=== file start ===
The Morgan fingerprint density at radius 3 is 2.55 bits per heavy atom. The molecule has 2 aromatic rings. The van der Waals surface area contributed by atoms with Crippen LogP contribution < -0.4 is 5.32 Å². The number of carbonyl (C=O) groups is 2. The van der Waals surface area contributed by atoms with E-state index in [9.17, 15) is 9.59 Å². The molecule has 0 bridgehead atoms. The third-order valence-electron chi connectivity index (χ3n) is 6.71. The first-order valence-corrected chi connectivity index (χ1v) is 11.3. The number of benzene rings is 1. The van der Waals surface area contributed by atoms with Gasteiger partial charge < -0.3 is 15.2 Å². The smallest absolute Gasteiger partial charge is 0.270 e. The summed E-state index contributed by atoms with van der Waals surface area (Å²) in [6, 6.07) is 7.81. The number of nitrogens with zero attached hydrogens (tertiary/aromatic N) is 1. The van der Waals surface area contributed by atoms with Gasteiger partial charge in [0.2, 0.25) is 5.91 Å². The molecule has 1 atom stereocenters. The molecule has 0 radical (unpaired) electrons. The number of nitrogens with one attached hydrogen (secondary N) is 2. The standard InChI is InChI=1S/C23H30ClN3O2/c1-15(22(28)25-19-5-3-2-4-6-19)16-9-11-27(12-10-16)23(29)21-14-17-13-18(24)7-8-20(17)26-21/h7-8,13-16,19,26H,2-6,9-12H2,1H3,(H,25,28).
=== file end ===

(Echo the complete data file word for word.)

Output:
The Morgan fingerprint density at radius 3 is 2.55 bits per heavy atom. The molecule has 2 aromatic rings. The van der Waals surface area contributed by atoms with Crippen LogP contribution < -0.4 is 5.32 Å². The number of carbonyl (C=O) groups is 2. The van der Waals surface area contributed by atoms with E-state index in [9.17, 15) is 9.59 Å². The molecule has 0 bridgehead atoms. The third-order valence-electron chi connectivity index (χ3n) is 6.71. The first-order valence-corrected chi connectivity index (χ1v) is 11.3. The number of benzene rings is 1. The van der Waals surface area contributed by atoms with Gasteiger partial charge < -0.3 is 15.2 Å². The smallest absolute Gasteiger partial charge is 0.270 e. The summed E-state index contributed by atoms with van der Waals surface area (Å²) in [6, 6.07) is 7.81. The number of nitrogens with zero attached hydrogens (tertiary/aromatic N) is 1. The van der Waals surface area contributed by atoms with Gasteiger partial charge in [0.2, 0.25) is 5.91 Å². The molecule has 1 atom stereocenters. The molecule has 0 radical (unpaired) electrons. The number of nitrogens with one attached hydrogen (secondary N) is 2. The standard InChI is InChI=1S/C23H30ClN3O2/c1-15(22(28)25-19-5-3-2-4-6-19)16-9-11-27(12-10-16)23(29)21-14-17-13-18(24)7-8-20(17)26-21/h7-8,13-16,19,26H,2-6,9-12H2,1H3,(H,25,28).